chapter  16
Art and anarchy
Pages 18

M ost film or video that is shot is of, at best, of transitory interest and no specialsignificance. The home movie shooter only sees the great sights of his travels througha 3.5 cm flip-out screen; the millions of CCTV camera images are rarely reviewed and, even when they are needed, in the solving of crime say, have frequently been lost or are too poor to be of use. Television itself sponsors a transient culture that fetishises the new and the instant hit, usually salvaging only the best comedies and dramas for repeat and DVD release. As the chapter on Lifestyle shows explored, the medium has been significantly compromised by the messages it carries, increasingly acting as a purveyor of goods. This reading was central to the revolutionary writings of Guy-Ernest Debord, the chief philosopher of the anarchist Situationist International, the movement at the heart of the Sorbonne events of 1968 and other student action. He saw the screen as the most obvious manifestation of a capitalist world that had reduced everything to an advert for itself, a subversion of all activity, art and aspiration to a unified spectacle, commodified, disempowering and alienating:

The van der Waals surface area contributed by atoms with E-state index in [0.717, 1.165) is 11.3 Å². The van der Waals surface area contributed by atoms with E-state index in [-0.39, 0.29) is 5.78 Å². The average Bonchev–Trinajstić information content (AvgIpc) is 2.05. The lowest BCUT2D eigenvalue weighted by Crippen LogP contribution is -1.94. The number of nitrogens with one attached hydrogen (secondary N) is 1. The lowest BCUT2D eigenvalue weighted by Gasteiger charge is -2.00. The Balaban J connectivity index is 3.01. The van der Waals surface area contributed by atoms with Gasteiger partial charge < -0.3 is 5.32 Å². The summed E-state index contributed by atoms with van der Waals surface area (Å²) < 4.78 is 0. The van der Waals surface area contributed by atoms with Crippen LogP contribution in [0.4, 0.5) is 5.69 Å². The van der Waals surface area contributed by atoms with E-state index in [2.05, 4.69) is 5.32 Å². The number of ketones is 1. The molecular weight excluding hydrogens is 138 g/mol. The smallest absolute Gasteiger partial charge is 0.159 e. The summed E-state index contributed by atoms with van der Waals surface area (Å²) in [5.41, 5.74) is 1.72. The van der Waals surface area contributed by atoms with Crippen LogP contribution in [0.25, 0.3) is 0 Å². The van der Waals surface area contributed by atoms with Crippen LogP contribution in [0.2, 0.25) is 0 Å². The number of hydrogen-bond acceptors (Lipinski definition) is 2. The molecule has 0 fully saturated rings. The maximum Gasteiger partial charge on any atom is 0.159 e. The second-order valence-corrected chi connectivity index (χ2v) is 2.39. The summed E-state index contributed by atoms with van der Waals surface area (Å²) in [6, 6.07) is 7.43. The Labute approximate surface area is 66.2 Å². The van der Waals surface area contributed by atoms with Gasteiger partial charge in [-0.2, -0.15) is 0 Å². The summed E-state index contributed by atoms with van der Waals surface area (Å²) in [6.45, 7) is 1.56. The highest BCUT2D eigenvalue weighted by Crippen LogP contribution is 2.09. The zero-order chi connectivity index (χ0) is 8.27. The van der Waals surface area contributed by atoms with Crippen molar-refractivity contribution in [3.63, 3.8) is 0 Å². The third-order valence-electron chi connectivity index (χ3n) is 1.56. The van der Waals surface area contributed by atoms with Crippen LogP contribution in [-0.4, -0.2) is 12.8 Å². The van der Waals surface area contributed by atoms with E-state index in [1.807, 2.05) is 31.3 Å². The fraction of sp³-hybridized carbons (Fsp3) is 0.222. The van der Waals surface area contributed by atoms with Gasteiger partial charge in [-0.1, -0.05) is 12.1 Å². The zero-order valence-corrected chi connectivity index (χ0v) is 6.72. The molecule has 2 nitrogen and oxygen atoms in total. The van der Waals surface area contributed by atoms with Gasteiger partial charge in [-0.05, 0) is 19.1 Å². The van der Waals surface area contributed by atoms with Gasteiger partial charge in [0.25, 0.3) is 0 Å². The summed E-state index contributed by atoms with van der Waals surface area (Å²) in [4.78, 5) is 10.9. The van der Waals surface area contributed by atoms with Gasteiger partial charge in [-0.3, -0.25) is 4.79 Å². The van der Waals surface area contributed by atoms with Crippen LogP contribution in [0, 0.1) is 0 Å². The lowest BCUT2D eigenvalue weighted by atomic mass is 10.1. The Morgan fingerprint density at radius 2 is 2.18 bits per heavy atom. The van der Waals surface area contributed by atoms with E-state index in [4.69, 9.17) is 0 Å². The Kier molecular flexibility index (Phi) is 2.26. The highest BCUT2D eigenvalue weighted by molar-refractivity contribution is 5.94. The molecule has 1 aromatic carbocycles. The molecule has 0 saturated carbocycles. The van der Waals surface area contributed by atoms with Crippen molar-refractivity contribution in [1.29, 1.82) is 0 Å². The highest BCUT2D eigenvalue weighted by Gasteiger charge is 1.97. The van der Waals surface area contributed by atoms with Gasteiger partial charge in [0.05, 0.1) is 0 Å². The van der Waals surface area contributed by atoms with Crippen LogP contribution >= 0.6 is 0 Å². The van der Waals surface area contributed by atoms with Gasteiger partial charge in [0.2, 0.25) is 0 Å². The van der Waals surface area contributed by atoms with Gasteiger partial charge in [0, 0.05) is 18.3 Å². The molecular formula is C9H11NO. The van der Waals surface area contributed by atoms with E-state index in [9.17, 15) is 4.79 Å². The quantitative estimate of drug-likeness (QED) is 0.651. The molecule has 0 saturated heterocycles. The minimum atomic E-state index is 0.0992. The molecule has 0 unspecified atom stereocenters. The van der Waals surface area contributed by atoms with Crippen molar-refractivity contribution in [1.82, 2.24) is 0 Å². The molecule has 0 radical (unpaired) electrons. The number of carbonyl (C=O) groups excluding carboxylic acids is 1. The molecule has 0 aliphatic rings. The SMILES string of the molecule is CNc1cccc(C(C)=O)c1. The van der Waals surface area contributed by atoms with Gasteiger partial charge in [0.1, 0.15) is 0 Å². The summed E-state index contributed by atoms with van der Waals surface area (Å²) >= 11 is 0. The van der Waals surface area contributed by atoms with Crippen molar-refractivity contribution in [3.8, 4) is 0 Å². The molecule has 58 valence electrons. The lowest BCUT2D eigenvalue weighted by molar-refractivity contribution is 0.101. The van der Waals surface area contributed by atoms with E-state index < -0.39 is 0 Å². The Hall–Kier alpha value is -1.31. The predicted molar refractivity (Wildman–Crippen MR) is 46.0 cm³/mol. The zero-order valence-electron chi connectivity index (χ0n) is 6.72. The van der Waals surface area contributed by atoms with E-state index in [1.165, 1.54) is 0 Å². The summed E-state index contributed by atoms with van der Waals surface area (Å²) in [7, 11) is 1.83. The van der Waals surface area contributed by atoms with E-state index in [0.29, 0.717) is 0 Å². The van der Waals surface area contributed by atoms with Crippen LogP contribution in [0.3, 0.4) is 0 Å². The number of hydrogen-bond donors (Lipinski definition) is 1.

In societies where modern conditions of production prevail, all of life presents itself as an immense accumulation of spectacles. Everything that was directly lived has moved away into a representation.1